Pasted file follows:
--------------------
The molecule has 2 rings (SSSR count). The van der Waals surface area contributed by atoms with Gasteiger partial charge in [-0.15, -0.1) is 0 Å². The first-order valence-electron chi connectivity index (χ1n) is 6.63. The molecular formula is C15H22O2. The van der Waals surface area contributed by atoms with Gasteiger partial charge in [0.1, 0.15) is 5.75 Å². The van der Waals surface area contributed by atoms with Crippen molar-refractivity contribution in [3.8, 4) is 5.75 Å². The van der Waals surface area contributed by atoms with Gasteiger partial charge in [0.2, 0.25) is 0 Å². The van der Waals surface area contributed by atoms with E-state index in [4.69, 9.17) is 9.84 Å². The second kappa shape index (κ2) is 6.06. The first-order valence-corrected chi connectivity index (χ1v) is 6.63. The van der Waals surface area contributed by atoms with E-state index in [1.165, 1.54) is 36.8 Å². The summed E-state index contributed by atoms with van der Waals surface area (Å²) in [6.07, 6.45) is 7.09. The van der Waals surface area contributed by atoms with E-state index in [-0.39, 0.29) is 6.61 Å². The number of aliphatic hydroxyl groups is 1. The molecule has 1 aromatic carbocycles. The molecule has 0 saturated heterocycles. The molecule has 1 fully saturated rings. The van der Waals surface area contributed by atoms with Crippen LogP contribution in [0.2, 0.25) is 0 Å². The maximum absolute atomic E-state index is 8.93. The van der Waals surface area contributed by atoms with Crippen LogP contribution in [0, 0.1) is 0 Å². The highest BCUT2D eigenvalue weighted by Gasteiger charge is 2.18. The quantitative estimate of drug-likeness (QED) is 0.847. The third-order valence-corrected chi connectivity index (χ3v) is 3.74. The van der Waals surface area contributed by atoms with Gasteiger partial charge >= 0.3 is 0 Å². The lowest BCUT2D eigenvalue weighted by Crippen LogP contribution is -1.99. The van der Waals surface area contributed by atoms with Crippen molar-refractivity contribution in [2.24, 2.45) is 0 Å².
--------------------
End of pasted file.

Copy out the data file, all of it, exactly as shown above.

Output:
The molecule has 2 rings (SSSR count). The van der Waals surface area contributed by atoms with Gasteiger partial charge in [-0.15, -0.1) is 0 Å². The first-order valence-electron chi connectivity index (χ1n) is 6.63. The molecular formula is C15H22O2. The van der Waals surface area contributed by atoms with Gasteiger partial charge in [0.1, 0.15) is 5.75 Å². The van der Waals surface area contributed by atoms with Crippen molar-refractivity contribution in [3.8, 4) is 5.75 Å². The van der Waals surface area contributed by atoms with Gasteiger partial charge in [0.2, 0.25) is 0 Å². The van der Waals surface area contributed by atoms with E-state index in [4.69, 9.17) is 9.84 Å². The second kappa shape index (κ2) is 6.06. The first-order valence-corrected chi connectivity index (χ1v) is 6.63. The van der Waals surface area contributed by atoms with E-state index in [1.165, 1.54) is 36.8 Å². The summed E-state index contributed by atoms with van der Waals surface area (Å²) in [6.07, 6.45) is 7.09. The van der Waals surface area contributed by atoms with E-state index in [-0.39, 0.29) is 6.61 Å². The number of aliphatic hydroxyl groups is 1. The molecule has 1 aromatic carbocycles. The molecule has 0 saturated heterocycles. The molecule has 1 fully saturated rings. The van der Waals surface area contributed by atoms with Crippen LogP contribution in [0.2, 0.25) is 0 Å². The maximum absolute atomic E-state index is 8.93. The van der Waals surface area contributed by atoms with Crippen LogP contribution in [0, 0.1) is 0 Å². The highest BCUT2D eigenvalue weighted by Gasteiger charge is 2.18. The quantitative estimate of drug-likeness (QED) is 0.847. The third-order valence-corrected chi connectivity index (χ3v) is 3.74. The van der Waals surface area contributed by atoms with Gasteiger partial charge >= 0.3 is 0 Å². The lowest BCUT2D eigenvalue weighted by Crippen LogP contribution is -1.99. The van der Waals surface area contributed by atoms with Crippen molar-refractivity contribution in [2.24, 2.45) is 0 Å².